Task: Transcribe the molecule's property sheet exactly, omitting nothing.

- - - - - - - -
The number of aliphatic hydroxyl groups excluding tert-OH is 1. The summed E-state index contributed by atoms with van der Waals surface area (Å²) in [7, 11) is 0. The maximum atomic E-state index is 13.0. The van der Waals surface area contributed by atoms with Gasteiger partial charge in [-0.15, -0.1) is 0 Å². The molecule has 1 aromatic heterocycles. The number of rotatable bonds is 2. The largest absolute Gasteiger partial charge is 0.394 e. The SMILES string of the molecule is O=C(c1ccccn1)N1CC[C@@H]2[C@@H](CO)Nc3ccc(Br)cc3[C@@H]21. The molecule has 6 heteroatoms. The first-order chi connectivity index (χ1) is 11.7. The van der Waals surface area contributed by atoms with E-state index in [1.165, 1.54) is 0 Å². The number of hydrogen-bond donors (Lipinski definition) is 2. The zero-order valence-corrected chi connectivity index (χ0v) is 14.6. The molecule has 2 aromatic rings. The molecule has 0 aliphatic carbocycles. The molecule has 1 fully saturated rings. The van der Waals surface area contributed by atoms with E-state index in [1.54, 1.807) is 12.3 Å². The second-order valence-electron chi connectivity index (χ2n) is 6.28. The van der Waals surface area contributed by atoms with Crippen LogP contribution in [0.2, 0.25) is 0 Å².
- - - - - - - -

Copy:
The number of aliphatic hydroxyl groups excluding tert-OH is 1. The summed E-state index contributed by atoms with van der Waals surface area (Å²) in [7, 11) is 0. The maximum atomic E-state index is 13.0. The van der Waals surface area contributed by atoms with Gasteiger partial charge in [-0.15, -0.1) is 0 Å². The molecule has 1 aromatic heterocycles. The number of rotatable bonds is 2. The largest absolute Gasteiger partial charge is 0.394 e. The SMILES string of the molecule is O=C(c1ccccn1)N1CC[C@@H]2[C@@H](CO)Nc3ccc(Br)cc3[C@@H]21. The molecule has 6 heteroatoms. The first-order chi connectivity index (χ1) is 11.7. The van der Waals surface area contributed by atoms with E-state index in [1.165, 1.54) is 0 Å². The number of hydrogen-bond donors (Lipinski definition) is 2. The zero-order valence-corrected chi connectivity index (χ0v) is 14.6. The molecule has 2 aromatic rings. The molecule has 0 aliphatic carbocycles. The molecule has 1 fully saturated rings. The van der Waals surface area contributed by atoms with E-state index in [1.54, 1.807) is 12.3 Å². The second-order valence-electron chi connectivity index (χ2n) is 6.28. The van der Waals surface area contributed by atoms with Crippen LogP contribution in [0.2, 0.25) is 0 Å².